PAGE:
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How to make the best decision. Philosophical aspects of clinical decision theory.

Authors
  • Wulff, H R
Type
Published Article
Journal
Medical decision making : an international journal of the Society for Medical Decision Making
Publication Date
Jan 01, 1981
Volume
1
Issue
3
Pages
277–283
Identifiers
PMID: 7052413
Source
Medline
Language
English
License
Unknown

Abstract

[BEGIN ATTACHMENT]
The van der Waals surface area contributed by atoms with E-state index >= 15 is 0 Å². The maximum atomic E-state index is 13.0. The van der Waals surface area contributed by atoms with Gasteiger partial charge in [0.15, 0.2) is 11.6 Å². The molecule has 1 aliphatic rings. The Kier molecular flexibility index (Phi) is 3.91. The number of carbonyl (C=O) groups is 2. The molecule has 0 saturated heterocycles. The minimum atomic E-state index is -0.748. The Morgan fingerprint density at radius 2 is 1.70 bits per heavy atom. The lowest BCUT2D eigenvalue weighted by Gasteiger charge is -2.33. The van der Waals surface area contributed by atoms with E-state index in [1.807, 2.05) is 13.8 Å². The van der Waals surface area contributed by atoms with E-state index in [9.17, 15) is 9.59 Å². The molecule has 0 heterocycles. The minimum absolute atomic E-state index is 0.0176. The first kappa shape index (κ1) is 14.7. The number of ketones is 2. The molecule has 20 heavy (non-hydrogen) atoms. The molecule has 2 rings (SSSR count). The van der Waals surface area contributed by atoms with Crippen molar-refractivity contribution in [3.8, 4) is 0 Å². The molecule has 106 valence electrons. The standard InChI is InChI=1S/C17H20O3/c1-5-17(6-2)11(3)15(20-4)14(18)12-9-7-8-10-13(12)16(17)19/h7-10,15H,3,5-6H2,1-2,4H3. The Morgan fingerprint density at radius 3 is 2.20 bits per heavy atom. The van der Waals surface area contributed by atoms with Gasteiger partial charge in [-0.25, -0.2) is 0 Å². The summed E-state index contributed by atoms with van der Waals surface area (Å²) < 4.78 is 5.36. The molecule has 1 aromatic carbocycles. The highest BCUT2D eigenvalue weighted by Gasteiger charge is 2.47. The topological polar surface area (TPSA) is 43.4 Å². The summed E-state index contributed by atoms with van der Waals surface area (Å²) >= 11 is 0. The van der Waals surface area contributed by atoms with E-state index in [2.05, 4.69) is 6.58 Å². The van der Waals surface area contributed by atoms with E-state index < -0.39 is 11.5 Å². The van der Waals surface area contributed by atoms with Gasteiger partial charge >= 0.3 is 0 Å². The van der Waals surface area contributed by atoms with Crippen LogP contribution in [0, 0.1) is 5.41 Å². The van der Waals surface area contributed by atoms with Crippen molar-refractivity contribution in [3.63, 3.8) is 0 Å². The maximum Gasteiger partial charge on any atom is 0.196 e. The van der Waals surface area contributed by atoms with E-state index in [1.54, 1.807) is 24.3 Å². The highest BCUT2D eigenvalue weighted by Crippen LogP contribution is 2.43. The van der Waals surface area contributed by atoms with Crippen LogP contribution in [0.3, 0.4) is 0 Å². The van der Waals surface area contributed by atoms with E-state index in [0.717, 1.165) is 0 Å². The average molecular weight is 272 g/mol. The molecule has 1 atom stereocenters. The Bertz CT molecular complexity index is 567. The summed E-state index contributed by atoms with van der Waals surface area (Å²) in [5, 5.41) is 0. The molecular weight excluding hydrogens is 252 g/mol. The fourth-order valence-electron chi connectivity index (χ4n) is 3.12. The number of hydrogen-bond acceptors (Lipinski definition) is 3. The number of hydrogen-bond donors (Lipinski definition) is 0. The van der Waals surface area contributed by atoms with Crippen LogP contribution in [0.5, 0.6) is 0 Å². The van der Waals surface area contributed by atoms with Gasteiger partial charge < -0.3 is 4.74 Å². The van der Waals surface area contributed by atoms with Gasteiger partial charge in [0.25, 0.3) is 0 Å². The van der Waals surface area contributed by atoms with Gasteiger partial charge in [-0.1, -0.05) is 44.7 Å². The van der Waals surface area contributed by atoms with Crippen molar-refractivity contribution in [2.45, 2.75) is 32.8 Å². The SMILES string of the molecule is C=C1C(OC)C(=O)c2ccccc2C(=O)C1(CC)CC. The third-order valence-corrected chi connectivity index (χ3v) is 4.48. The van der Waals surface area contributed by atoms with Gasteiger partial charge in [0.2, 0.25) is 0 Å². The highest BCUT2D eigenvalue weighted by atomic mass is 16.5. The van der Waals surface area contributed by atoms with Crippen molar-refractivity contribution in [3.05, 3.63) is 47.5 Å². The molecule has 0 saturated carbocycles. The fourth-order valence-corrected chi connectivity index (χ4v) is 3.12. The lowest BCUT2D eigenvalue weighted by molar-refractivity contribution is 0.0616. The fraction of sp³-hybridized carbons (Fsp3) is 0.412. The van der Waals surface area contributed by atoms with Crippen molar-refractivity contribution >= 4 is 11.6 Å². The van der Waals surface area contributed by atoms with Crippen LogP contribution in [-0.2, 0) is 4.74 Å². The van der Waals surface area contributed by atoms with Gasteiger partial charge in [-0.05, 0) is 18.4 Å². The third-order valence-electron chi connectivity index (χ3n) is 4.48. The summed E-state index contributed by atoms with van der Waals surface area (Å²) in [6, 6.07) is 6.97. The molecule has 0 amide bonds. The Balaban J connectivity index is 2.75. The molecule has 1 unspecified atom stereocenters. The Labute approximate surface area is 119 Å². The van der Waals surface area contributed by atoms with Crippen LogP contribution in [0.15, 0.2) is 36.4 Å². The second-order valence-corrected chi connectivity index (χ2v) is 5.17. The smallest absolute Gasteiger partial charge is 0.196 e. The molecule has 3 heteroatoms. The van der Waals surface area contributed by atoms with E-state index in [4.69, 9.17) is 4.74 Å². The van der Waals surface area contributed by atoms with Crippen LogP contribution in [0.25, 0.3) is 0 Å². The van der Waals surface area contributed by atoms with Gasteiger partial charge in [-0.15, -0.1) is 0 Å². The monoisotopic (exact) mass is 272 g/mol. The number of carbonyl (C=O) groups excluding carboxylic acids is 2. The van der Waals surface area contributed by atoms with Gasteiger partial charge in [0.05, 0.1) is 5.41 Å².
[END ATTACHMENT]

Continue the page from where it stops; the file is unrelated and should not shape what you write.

An attempt is made to discuss some of the philosophical implications of the use of decision-analytic techniques. The probabilities of a decision analysis are subjective measures of belief, and it is concluded that clinicians base their subjective beliefs on both recorded observations and theoretical knowledge. The clinical decision maker also evaluates the consequences of his actions, and therefore clinical decision theory transcends medical science. A number of different schools of normative ethics are mentioned to illustrate the complexity of everyday decision making. The philosophical terminology is useful for the analysis of clinical problems, and it is argued that clinical decision making has both a teleological and a deontological component. The results of decision-analytic studies depend on such factors as the wealth of the country, the organization of the health service, and cultural norms.

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